You'll pardon me for once for not using the editorial "we" here, but I'm not 100% sure that the other half of the crack editorial staff agrees with me here.
It occurs to me that I'm writing about this (and have been for a few days now) in the context of a political campaign, and some people have asked me about that. It is, pure and simple, a political campaign. It lost the vestiges of being about zoning long ago.
Political campaigns are about citizen action, and they're about making a statement about the direction in which you want your community, your city, your state, your nation to go.
And that's what this is about, too. States McCarter and the Cedar Creek homeowners association (notice I said the homeowners association, not the homeowners themselves) have drawn the battle lines and have said that they, and they alone, can decide what is right and good and proper for the east side.
To achieve their goal of defeating La Puerta Del Sol, they've made up support numbers that, if the issue weren't as serious as it is, would be ludicrous.
The anti-La Puerta contingent have resorted to mudslinging, accusing Bruno Rubio and his supporters of race-baiting, engaging in "spin", and lobbying the individual Commissioners for their support, even though this is an acceptable, even laudable course of action in a representative democracy.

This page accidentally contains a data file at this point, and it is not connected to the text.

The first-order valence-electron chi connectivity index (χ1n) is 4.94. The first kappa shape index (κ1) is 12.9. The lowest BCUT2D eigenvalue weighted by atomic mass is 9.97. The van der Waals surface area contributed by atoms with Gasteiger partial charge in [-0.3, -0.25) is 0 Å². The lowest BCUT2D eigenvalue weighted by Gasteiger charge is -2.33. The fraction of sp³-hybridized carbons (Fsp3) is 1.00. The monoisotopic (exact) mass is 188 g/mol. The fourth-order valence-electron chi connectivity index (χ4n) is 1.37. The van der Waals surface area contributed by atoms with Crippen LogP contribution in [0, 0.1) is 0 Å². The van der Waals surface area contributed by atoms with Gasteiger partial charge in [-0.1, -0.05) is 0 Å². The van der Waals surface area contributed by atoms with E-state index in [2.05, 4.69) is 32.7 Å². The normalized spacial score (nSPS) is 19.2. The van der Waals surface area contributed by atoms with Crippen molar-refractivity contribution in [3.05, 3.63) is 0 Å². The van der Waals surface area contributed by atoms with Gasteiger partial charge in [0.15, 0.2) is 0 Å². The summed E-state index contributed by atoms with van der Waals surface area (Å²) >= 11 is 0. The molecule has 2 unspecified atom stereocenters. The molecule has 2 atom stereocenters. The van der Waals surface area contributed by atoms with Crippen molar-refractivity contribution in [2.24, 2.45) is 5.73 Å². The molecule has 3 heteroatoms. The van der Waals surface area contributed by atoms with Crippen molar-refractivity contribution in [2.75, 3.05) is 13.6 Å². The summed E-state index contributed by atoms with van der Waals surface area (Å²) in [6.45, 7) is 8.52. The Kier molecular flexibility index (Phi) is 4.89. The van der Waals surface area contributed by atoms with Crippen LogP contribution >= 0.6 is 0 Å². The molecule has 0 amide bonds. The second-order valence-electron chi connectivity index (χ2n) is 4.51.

Most disturbingly, to garner support for their agenda, the anti-LPDS movement, specifically States McCarter and the Cedar Creek Civic Association have resorted to the tactics of misleading the residents of the east side, circulating a petition that so distorted the actual facts that some residents who originally signed the petition opposing LPDS now support the development, after looking into the issue on their own.
To counter these actions, which are frankly unworthy of any elected official or any group which purports to represent a neighborhood, Bruno Rubio, Matt Casey, and the other supporters of LPDS have responded with facts instead of fallacies and have actively sought the input of the community, not only in how to make La Puerta Del Sol more community-friendly, but even in how to gather the full support of the community behind the effort.
Now that the LPDS crew has been successful in getting the vote tabled (a significant victory on its own), the question is clear: How do we win in November?
The answer, as always, is politics. This is a political campaign. Has been for some time, really.
The key to winning this thing on a Commission level is to win it on a community level, and the way to win this on a community level is through a real grassroots campaign.
Notice that I said grassroots. Now, in my mind, what States and the Conservative Citizens Council...I mean, the Cedar Creek Civic Association, are doing is not grassroots. It's, for lack of better jargon, Astroturf. They're creating the appearance of a grassroots movement.
LPDS has the issues and the base to mount a real grassroots campaign. I'm excited to see Matt Casey (props!) posting on here, and even more excited to see him committing to the elements of a grassroots approach. Part of the reason I'm excited is because I'm a real grassroots-head from way back in the days, but also, I'm convinced that a hardcore volunteer-based campaign is going to win this thing.